Value Added Ag: Is Anybody Listening  

It has been a particularly good year for crop farmers across Ontario.  That was expressed to me today by one of my friends who merchandises grain across eastern Canada. He was referring to the very good crops that were grown in his area of eastern Ontario this past year. We had a good discussion on grain, the futures market and of course how different basis levels within some markets can cause consternation.

I also had another discussion with a farmer regarding the proverbial question I often get, “what’s the price of corn going do Phil”. My answer was my standard answer that nobody knows but I couldn’t help but think of corn prices this past harvest, which were about 70 cents more than they are today. Sometimes you just have to sell grain when the market is screaming at you.

Some might call that wishful thinking, and some might call that wishful arbitrage.  You don’t usually expect grain to be highly priced at harvest time but with the tumultuous events of 2022 in the rear-view mirror, we did see some of that this past year in Ontario. We had $15 soft red winter wheat prices in July, and we had $20 a bushel soybean hit last week.  All you needed to get those prices was a standing pricing order sitting at your elevator.

There are variations on these themes right across Ontario. For instance, you have heard me say many times that the corn basis in eastern Ontario is usually better than it is in southwestern Ontario. In fact, usually the corn basis values in eastern Ontario are always better than almost anywhere else in Canada and parts of the United States.  However, this year eastern Ontario corn basis is not as high as usual and many of us are scrambling around trying to figure out why.  That big record yielding crop in eastern Ontario did mean something this year and probably basis reflects that.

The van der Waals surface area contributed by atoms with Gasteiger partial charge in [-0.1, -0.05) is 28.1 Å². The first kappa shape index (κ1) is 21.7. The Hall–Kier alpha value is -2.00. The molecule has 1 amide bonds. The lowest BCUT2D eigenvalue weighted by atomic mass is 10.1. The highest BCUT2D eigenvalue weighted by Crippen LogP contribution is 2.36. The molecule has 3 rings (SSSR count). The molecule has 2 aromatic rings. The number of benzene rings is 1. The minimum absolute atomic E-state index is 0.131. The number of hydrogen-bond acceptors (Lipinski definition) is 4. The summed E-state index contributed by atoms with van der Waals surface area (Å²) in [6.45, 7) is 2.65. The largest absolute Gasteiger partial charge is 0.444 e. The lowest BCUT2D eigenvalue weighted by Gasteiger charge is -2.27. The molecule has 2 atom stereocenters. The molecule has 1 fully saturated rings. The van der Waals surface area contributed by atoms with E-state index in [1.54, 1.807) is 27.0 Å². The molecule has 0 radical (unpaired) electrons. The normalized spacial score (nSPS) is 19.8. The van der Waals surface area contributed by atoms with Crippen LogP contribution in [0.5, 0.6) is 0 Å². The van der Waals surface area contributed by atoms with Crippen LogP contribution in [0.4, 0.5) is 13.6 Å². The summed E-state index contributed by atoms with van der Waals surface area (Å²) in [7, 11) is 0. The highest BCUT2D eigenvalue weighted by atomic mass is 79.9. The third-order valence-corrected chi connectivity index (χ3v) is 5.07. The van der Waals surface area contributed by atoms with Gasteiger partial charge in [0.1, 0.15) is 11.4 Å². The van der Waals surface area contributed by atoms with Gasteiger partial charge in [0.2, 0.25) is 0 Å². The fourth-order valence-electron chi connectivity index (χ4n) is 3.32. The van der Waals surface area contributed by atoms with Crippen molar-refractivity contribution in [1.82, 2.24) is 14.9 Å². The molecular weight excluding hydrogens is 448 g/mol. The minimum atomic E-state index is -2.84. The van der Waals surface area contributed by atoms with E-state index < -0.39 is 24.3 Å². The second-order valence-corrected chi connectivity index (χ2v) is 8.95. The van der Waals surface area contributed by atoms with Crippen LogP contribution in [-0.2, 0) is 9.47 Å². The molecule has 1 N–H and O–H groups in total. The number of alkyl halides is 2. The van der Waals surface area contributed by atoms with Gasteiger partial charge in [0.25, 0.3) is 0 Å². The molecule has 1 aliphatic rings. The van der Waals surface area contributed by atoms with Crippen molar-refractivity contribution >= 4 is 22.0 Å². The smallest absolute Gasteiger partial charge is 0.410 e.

Whatever the case we need to arbitrage our grain just like anything else to gain value. I’ve often thought of an old stone pile I have on one of my farms.  There are stones there because I had to pile them somewhere. I cleaned up a farmyard a few years ago and I think I found every stone ever thrown into the yard over the years.  The pile is there as a monument too that past.  however, at the same time I can go on the internet and see one of those stones being sold for $190 apiece it just goes to show you that a stone in my stone pile is not worth as much there as it would be on a commercial web site.  The difference is arbitrage, putting the stone in a place where that’s value to somebody looking for stones.  The same could be said with grain.

How do we get more value for our grain or any other agriculture commodity?  There are many ways, and you see it especially in the livestock sector where individual farmers sell their products through retail locally or on their own farm. It’s a little bit more difficult to do with grain, but there are big examples very apparent across eastern Canada. Ethanol and food grade soybeans in Ontario and Quebec are just two examples.

They add value to ordinary corn and soybeans.  Ethanol consumes about 35% of the corn grown in Ontario.  Without it, corn prices would be so much lower.  Value is created in the ethanol, which is burned in fuel, DDG’s created in the process fed to livestock and CO2 sold into the beverage market.  Food grade soybeans in Eastern Canada are grown at a premium and sold into Asia for human consumption.  Next up should be biodiesel.

In the US, biodiesel (diesel derived by vegetable oil) is growing rapidly, aided by government policy which has helped.  This has the capacity to get more domestic soybeans crushed in the United States over the next few years.  It has the potential along with other biodiesel initiatives globally to disrupt current soybean trade flow.  Its increasing soybean demand big time and that’s the kind of disruption we like.

We need more of it in Ontario and Quebec.  However, oilseed crushing isn’t increasing here, in fact, it might be regressing.  No Ontario government is likely to be a supporter of biodiesel processing, especially knowing it took half a billion of taxpayer’s cash to jump start the Ontario corn ethanol industry.  Having said that, it needs to change, because adding value to our crops is one of the best ways to make a resilient provincial agricultural economy better, more sustainable and consistent into the future.

Is anybody listening?  Oh, I’m sure farmers are, but lessons on the tenants of agricultural economics are often ignored, especially by governments.  We can only hope the private sector gets more involved, but when it comes to the grain business, its often just circling the wagons. The hope of course is to get every bushel of grain closer to the consumer’s dinner plate.  The price of wheat would mean so much more.